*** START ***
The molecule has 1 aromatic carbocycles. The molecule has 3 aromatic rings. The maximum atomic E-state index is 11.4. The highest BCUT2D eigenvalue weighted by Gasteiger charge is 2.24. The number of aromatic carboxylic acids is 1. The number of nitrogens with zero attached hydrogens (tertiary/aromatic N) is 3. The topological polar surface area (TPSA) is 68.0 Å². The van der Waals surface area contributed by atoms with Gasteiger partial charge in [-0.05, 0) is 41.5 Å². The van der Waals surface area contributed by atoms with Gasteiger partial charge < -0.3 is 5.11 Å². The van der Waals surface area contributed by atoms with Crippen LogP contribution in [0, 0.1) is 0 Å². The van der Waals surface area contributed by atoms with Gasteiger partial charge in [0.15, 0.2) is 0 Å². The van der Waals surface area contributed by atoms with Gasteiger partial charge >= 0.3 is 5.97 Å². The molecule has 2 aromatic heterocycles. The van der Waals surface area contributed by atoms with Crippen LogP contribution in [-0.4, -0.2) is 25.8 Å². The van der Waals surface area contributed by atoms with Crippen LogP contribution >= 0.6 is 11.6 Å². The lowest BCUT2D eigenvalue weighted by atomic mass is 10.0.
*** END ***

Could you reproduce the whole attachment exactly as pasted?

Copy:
The molecule has 1 aromatic carbocycles. The molecule has 3 aromatic rings. The maximum atomic E-state index is 11.4. The highest BCUT2D eigenvalue weighted by Gasteiger charge is 2.24. The number of aromatic carboxylic acids is 1. The number of nitrogens with zero attached hydrogens (tertiary/aromatic N) is 3. The topological polar surface area (TPSA) is 68.0 Å². The van der Waals surface area contributed by atoms with Gasteiger partial charge in [-0.05, 0) is 41.5 Å². The van der Waals surface area contributed by atoms with Gasteiger partial charge < -0.3 is 5.11 Å². The van der Waals surface area contributed by atoms with Crippen LogP contribution in [0, 0.1) is 0 Å². The van der Waals surface area contributed by atoms with Gasteiger partial charge in [0.15, 0.2) is 0 Å². The van der Waals surface area contributed by atoms with Gasteiger partial charge >= 0.3 is 5.97 Å². The molecule has 2 aromatic heterocycles. The van der Waals surface area contributed by atoms with Crippen LogP contribution in [-0.4, -0.2) is 25.8 Å². The van der Waals surface area contributed by atoms with Crippen LogP contribution >= 0.6 is 11.6 Å². The lowest BCUT2D eigenvalue weighted by atomic mass is 10.0.